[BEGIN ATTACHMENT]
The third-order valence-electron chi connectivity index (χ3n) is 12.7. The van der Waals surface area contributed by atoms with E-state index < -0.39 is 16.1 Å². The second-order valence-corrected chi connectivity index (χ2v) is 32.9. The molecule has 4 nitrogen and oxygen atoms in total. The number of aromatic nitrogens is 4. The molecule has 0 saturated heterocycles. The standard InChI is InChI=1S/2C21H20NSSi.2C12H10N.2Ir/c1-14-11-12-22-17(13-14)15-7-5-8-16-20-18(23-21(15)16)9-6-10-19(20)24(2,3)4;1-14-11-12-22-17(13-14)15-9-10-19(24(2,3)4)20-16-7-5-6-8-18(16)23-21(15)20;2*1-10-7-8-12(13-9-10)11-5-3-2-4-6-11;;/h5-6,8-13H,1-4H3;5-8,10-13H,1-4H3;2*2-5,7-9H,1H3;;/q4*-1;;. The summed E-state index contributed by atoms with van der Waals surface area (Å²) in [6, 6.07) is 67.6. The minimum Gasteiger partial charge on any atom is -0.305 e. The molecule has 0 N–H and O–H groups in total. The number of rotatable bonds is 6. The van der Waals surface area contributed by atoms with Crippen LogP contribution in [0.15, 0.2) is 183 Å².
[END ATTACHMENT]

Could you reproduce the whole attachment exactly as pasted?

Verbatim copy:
The third-order valence-electron chi connectivity index (χ3n) is 12.7. The van der Waals surface area contributed by atoms with E-state index < -0.39 is 16.1 Å². The second-order valence-corrected chi connectivity index (χ2v) is 32.9. The molecule has 4 nitrogen and oxygen atoms in total. The number of aromatic nitrogens is 4. The molecule has 0 saturated heterocycles. The standard InChI is InChI=1S/2C21H20NSSi.2C12H10N.2Ir/c1-14-11-12-22-17(13-14)15-7-5-8-16-20-18(23-21(15)16)9-6-10-19(20)24(2,3)4;1-14-11-12-22-17(13-14)15-9-10-19(24(2,3)4)20-16-7-5-6-8-18(16)23-21(15)20;2*1-10-7-8-12(13-9-10)11-5-3-2-4-6-11;;/h5-6,8-13H,1-4H3;5-8,10-13H,1-4H3;2*2-5,7-9H,1H3;;/q4*-1;;. The summed E-state index contributed by atoms with van der Waals surface area (Å²) in [6, 6.07) is 67.6. The minimum Gasteiger partial charge on any atom is -0.305 e. The molecule has 0 N–H and O–H groups in total. The number of rotatable bonds is 6. The van der Waals surface area contributed by atoms with Crippen LogP contribution in [0.15, 0.2) is 183 Å².